Figure S2

SNP×tissue interaction p-value from repeated measures ANOVA for all, shared and tissue-specific eQTLs respectively. Greater enrichment of significant SNP×tissue p-values is observed for tissue-restricted effects.


Figure S3

eQTLs (10−2 PT, SRC) shared in all three tissues tested have the same direction of allelic effect (SRC rho) across tissues.


Figure S4

Cumulative SRC rho distribution across tissues for tissue-specific and shared eQTLs (10−3 PT, Twin1). eQTLs discovered in one tissue only have distinctively higher variance in the tissue of discovery compared to shared effects.


Figure S5

Most regulatory signals come from single independent eQTLs (SRC, 10−2 PT).


Figure S6

Distribution of independent cis eQTLs (10−3 PT, SRC) around TSS, Twin 1.


Figure S7

Distribution of independent cis eQTLs gained with FA correction (10−3 PT) around TSS, Twin 1.


Figure S8

Fold change within twins and across tissues for SKIN eQTLs (10−3 PT, SRC) discovered in Twin 1. Fold change was calculated as the difference in mean expression of the heterozygous and major homozygous genotypic classes. For each pairwise tissue comparison, the Pearson's correlation coefficient between fold changes is shown.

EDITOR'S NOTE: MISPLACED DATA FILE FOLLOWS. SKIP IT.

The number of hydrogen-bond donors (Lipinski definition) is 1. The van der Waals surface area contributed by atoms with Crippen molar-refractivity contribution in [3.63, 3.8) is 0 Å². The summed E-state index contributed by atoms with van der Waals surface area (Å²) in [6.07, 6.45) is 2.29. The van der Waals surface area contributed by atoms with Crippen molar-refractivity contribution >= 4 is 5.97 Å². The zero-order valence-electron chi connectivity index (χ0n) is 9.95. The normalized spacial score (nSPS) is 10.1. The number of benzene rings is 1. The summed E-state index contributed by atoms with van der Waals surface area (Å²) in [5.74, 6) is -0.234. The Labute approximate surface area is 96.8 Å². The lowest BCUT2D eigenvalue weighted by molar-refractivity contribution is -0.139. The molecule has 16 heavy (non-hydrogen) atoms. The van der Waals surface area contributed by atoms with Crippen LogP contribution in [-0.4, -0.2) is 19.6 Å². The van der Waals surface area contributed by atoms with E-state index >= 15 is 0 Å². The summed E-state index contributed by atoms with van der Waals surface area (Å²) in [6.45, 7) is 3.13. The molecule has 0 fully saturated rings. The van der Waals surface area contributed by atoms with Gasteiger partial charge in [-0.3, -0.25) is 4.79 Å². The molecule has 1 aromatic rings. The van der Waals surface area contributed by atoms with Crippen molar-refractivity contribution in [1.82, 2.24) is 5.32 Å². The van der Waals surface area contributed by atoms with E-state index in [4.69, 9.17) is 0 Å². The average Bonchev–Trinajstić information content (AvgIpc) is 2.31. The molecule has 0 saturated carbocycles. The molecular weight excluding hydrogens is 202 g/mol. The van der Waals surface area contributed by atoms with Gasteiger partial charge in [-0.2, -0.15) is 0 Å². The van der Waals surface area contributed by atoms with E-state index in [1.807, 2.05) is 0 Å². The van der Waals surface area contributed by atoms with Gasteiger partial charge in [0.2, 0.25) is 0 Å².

Figure S9

Fold change within twins and across tissues for FAT eQTLs (10−3 PT, SRC) discovered in Twin 1. Fold change was calculated as the difference in mean expression of the heterozygous and major homozygous genotypic classes. For each pairwise tissue comparison, the Pearson's correlation coefficient between fold changes is shown.


Table S1

Cis eQTL associations with SRC and SRC-FA.


Table S2

eQTL recovery with FA. FA correction recovers the majority of eQTLs from the SRC analysis and adds twice as many discoveries.